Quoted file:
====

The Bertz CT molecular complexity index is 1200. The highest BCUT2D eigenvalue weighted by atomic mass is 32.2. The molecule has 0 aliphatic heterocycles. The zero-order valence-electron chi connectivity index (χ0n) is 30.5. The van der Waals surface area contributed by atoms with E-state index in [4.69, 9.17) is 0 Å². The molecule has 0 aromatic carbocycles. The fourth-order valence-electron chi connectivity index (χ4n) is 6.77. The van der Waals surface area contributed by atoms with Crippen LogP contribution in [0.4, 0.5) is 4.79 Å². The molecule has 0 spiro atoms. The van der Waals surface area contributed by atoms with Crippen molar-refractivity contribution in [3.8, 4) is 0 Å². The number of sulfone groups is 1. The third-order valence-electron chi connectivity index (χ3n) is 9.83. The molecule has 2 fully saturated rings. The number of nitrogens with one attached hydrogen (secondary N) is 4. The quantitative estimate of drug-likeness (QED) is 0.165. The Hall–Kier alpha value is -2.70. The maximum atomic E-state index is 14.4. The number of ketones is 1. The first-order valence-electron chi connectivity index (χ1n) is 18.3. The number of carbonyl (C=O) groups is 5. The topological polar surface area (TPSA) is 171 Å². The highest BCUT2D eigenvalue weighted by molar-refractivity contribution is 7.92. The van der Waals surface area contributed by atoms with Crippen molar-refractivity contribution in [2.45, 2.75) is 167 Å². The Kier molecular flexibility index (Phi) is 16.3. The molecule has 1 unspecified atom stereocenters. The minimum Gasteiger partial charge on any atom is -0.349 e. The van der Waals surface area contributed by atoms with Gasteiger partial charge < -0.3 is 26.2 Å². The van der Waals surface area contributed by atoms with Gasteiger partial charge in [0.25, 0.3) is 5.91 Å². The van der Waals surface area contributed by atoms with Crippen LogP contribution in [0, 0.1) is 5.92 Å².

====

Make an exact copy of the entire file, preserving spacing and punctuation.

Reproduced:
The Bertz CT molecular complexity index is 1200. The highest BCUT2D eigenvalue weighted by atomic mass is 32.2. The molecule has 0 aliphatic heterocycles. The zero-order valence-electron chi connectivity index (χ0n) is 30.5. The van der Waals surface area contributed by atoms with E-state index in [4.69, 9.17) is 0 Å². The molecule has 0 aromatic carbocycles. The fourth-order valence-electron chi connectivity index (χ4n) is 6.77. The van der Waals surface area contributed by atoms with Crippen LogP contribution in [0.4, 0.5) is 4.79 Å². The molecule has 0 spiro atoms. The van der Waals surface area contributed by atoms with Crippen molar-refractivity contribution in [3.8, 4) is 0 Å². The number of sulfone groups is 1. The third-order valence-electron chi connectivity index (χ3n) is 9.83. The molecule has 2 fully saturated rings. The number of nitrogens with one attached hydrogen (secondary N) is 4. The quantitative estimate of drug-likeness (QED) is 0.165. The Hall–Kier alpha value is -2.70. The maximum atomic E-state index is 14.4. The number of ketones is 1. The first-order valence-electron chi connectivity index (χ1n) is 18.3. The number of carbonyl (C=O) groups is 5. The topological polar surface area (TPSA) is 171 Å². The highest BCUT2D eigenvalue weighted by molar-refractivity contribution is 7.92. The van der Waals surface area contributed by atoms with Crippen molar-refractivity contribution in [2.45, 2.75) is 167 Å². The Kier molecular flexibility index (Phi) is 16.3. The molecule has 1 unspecified atom stereocenters. The minimum Gasteiger partial charge on any atom is -0.349 e. The van der Waals surface area contributed by atoms with Gasteiger partial charge < -0.3 is 26.2 Å². The van der Waals surface area contributed by atoms with Gasteiger partial charge in [0.25, 0.3) is 5.91 Å². The van der Waals surface area contributed by atoms with Crippen LogP contribution in [0, 0.1) is 5.92 Å².